Moving to China, learning Chinese? Listen up
You are ready, or at least seriously thinking about coming to China to learn Chinese. Great! I was in that situation myself over five years ago now. I don’t regret my decision one bit. In fact, it was one of the best decisions I ever made! That said, here are a few things in China I’d class as my top tips to make sure you get the most out of your experience in China.
What should I know?
Start learning right now
Well, you can finish reading this blog first! But still, it doesn’t matter if you already have made the decision to travel to China and have a date set, or if you’re still thinking about, start studying! The more you manage to learn before you arrive in China the easier it will be for you to learn even more. Listen to sounds and tones, get a feel for the language, look at characters. Then when you arrive you won’t have to start completely from scratch. Remember 1 is infinitely better than 0.
Try to learn the characters
Most beginner courses are laid out so that you start learning speaking and listening. There’s nothing wrong with that at all. I would, however, suggest if you are to start learning Chinese, (especially studying full time) learn the characters as well. Yes, they appear complex and some of them incredibly similar?
I mean seriously how can 矢, 失, and 先 all be different characters?
But don’t worry, don’t be phased. Getting base patterns down and recognizing the most common characters doesn’t take too long. Besides, knowing even basic characters makes life in China so much easier, especially if you’re hungry and don’t feel like ordering “zhege” (这个) again.
I chat, you chat, WeChat!
WeChat is by far the most popular communication app in China and it’s growing at a rate of knots. You can even pay in shops and taxis with WeChat. I was quite late to the WeChat party, it took me several months after coming to China before I installed it, which was not only bad for my social life, but also for my Chinese. After installation, I used the “look around” function where you see who else is using the app near you and you can chat with them. I used this function to randomly chat with Chinese people, in Chinese and thus learned plenty of characters, grammar, and slang. You can do so much on WeChat and although it’s known for chatting and group chats, it’s so much more than that and takes convenience to another level!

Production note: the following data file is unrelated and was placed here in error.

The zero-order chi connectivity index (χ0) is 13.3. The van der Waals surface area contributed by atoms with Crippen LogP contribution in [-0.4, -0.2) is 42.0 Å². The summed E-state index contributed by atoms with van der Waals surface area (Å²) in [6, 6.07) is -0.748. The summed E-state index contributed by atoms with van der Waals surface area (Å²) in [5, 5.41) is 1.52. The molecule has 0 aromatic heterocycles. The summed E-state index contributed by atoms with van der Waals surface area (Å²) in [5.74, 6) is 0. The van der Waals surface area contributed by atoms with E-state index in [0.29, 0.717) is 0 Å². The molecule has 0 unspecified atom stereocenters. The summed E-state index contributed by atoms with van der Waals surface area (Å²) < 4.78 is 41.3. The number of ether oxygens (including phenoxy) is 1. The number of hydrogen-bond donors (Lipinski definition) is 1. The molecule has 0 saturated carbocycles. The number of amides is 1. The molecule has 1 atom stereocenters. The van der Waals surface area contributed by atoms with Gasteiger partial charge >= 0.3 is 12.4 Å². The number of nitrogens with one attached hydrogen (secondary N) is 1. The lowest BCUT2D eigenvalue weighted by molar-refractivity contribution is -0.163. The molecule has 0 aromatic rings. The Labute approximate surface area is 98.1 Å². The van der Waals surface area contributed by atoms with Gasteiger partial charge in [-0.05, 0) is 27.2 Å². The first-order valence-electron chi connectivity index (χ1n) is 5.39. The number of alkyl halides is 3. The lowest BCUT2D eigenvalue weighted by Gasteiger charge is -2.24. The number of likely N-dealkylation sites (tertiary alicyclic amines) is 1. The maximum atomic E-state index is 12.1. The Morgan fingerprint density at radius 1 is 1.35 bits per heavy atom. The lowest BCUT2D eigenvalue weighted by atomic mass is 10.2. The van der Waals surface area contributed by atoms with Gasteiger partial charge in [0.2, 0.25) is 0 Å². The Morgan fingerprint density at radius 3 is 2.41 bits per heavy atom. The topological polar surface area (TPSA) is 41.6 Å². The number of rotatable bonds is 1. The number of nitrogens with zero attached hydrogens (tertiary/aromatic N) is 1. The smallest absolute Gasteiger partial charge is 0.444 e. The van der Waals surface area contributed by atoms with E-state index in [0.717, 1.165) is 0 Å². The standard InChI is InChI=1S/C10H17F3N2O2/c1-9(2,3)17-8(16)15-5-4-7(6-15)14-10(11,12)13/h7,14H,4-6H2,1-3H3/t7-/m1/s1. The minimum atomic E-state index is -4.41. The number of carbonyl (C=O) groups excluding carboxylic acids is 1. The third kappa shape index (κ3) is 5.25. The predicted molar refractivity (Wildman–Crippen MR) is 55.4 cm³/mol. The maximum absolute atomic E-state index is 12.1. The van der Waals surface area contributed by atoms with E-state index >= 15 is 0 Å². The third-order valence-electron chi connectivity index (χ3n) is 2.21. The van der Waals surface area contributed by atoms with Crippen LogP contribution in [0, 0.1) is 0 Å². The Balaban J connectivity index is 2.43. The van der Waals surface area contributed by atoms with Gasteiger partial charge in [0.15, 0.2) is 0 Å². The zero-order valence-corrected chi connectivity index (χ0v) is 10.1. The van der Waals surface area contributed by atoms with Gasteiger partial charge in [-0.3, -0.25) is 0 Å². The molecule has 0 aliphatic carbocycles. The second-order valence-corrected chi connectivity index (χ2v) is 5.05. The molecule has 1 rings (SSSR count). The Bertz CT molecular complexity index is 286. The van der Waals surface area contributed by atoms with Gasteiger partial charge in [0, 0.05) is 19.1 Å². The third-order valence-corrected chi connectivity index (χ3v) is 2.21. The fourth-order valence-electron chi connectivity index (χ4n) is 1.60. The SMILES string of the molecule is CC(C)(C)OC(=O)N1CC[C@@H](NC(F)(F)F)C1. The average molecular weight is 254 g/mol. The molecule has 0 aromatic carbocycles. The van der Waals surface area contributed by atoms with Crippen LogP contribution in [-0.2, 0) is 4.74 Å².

It’s easier than you think to end up in an English bubble
As a newcomer to China it’s likely you will end up in either Beijing or Shanghai and that’s great as both cities have a lot to offer. But in those cities it is so easy to end up just using English, your roommates, colleagues, classmates and people you meet in Sanlitun or on Yongkang Road will likely be foreigners, or at the very least English speaking Chinese.
Going off the beaten path and doing full Chinese immersion is possible, but it’s not for everyone. Also if you’re French, you’re in double jeopardy as even if you escape the English bubble, the French bubble might just find you. What I’m saying is, if you want to stay in the big cities while learning Chinese make an effort to put yourself into situations where you are forced to use Chinese. This will greatly define how quickly you learn the language.
Get to China and don’t look back!
Learning Chinese by being in China is by far the best and fastest way to do it. It is also a great experience to just live in China and take it all in from the inside. But remember, just because you’re in China it doesn’t mean you will automatically pick up the language. The hordes of German automotive engineers who have lived in China for four, five, six or more years and can barely muster a “你好 nĭ hăo” are proof of this. Come prepared and you will get much more out of your stay. You will leave China having not only had an amazing cultural experience but an incredible language learning experience too.
Jan Skarstein packed his suitcase and went to study in Shanghai in 2012. After falling in love with the country and the language, he now helps other people learn Chinese in China through his position as marketing manager at LTL Mandarin School.
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